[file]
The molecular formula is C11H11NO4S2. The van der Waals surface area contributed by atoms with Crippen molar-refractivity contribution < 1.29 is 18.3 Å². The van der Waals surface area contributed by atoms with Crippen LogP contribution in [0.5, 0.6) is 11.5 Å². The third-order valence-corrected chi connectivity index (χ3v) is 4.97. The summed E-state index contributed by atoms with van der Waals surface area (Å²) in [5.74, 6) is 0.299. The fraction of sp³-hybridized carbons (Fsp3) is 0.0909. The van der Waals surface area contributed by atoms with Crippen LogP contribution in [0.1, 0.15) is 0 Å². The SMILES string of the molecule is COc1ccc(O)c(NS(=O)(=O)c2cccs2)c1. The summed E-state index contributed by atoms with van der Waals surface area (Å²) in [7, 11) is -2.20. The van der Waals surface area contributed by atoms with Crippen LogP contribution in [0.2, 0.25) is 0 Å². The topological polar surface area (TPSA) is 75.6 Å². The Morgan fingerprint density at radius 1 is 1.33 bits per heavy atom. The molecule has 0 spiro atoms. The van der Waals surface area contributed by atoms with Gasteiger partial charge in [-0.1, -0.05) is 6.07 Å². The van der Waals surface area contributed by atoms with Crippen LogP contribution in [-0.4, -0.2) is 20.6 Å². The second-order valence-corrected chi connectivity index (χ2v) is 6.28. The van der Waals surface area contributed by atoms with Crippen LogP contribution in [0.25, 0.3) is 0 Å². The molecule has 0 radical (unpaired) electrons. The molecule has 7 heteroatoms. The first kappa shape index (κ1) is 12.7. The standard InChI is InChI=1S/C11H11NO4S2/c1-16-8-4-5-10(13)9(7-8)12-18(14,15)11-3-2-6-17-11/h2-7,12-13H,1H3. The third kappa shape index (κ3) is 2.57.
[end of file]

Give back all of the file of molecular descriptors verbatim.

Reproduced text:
The molecular formula is C11H11NO4S2. The van der Waals surface area contributed by atoms with Crippen molar-refractivity contribution < 1.29 is 18.3 Å². The van der Waals surface area contributed by atoms with Crippen LogP contribution in [0.5, 0.6) is 11.5 Å². The third-order valence-corrected chi connectivity index (χ3v) is 4.97. The summed E-state index contributed by atoms with van der Waals surface area (Å²) in [5.74, 6) is 0.299. The fraction of sp³-hybridized carbons (Fsp3) is 0.0909. The van der Waals surface area contributed by atoms with Crippen LogP contribution in [0.1, 0.15) is 0 Å². The SMILES string of the molecule is COc1ccc(O)c(NS(=O)(=O)c2cccs2)c1. The summed E-state index contributed by atoms with van der Waals surface area (Å²) in [7, 11) is -2.20. The van der Waals surface area contributed by atoms with Crippen LogP contribution in [0.2, 0.25) is 0 Å². The topological polar surface area (TPSA) is 75.6 Å². The Morgan fingerprint density at radius 1 is 1.33 bits per heavy atom. The molecule has 0 spiro atoms. The van der Waals surface area contributed by atoms with Gasteiger partial charge in [-0.1, -0.05) is 6.07 Å². The van der Waals surface area contributed by atoms with Crippen LogP contribution in [-0.4, -0.2) is 20.6 Å². The second-order valence-corrected chi connectivity index (χ2v) is 6.28. The van der Waals surface area contributed by atoms with Crippen LogP contribution in [0.25, 0.3) is 0 Å². The molecule has 0 radical (unpaired) electrons. The molecule has 7 heteroatoms. The first kappa shape index (κ1) is 12.7. The standard InChI is InChI=1S/C11H11NO4S2/c1-16-8-4-5-10(13)9(7-8)12-18(14,15)11-3-2-6-17-11/h2-7,12-13H,1H3. The third kappa shape index (κ3) is 2.57.